Rent Section 1031 Exchanged Property to Self

6 Replies

I have read that if you charge reasonable rental and treat the tenant as you would any other tenant, you can possibly rent a property you exchanged into to a relative. Could you rent the property to yourself? I have someone asking me that question, and I haven't been able to find an answer. I know about loss limitations on self-rental, and I know the intent is that the new property is supposed to be an investment property, but I don't know if the self-rental is strictly forbidden and would void the 1031 exchange. Could it still be called an investment property if you are renting it to yourself?

@John Pless

I see you're a CPA too...

Why Schedule C? It's it's long-term rental real estate shouldn't it be on Schedule E?

An individual cannot take personal, nondeductible expenses (e.g. their own personal housing) and convert them to tax deductible expenses through a scheme or structure.  IRC Sec 280A(a).

Self rentals in the tax world are usually thought of as rentals that a taxpayer owns directly, or through a controlled entity, rented to another operating entity that the taxpayer controls. Think an office building owned by the taxpayer in an LLC taxed as a disregarded entity, leased to the taxpayer's P.C. dental practice taxed as a C-Corp. These have special rules associated with them but are usually respected by the IRS. The primary goal in these situations is asset separation and asset protection.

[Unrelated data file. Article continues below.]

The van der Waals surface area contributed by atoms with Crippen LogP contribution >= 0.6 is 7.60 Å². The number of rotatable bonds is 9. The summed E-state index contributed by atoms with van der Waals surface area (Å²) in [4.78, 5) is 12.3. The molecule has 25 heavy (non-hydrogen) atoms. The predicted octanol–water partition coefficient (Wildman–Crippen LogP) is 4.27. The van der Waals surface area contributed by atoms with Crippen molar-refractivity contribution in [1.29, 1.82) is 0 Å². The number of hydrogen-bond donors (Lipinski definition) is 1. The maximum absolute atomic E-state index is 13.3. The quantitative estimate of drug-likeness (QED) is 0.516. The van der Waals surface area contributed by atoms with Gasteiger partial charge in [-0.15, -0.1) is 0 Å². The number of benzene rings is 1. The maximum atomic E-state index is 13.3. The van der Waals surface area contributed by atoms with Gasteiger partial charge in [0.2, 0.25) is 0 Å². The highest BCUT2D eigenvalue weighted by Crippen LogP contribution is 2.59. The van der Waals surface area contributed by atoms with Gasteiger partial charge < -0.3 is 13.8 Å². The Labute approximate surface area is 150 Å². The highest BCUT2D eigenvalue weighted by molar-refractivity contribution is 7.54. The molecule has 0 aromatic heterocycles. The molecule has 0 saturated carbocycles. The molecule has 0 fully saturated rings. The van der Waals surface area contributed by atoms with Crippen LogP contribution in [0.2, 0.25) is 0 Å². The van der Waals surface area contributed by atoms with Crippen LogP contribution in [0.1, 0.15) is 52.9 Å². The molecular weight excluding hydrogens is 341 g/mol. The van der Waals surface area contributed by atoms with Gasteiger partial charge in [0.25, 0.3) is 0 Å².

@John Pless

Also in this fact pattern the taxpayer risks the IRS voiding the 1031 exchange as the property exchanged into must be held and used for investment. A personal residence doesn't count. Nor does a house used as a personal residence but made to appear as a rental through a structural scheme.

Substance over form...

Thank you, Eamonn. Substance over form. I actually have a self-rental that is considered a Schedule C because it is equipment rental, so that is why I was thinking about that. I don't do this lady's return. One of those freebie ask me for bad advice kind of things. I appreciate your answers.

@John Pless , Yep substance over form. But there's an additional risk here.  Although audit risk in general is low you gotta believe that if audited her returns would be strip searched to find discounted or "undeclared" income.   Lot's opportunities for fortunate accidents.  Even with a disregarded but related entity.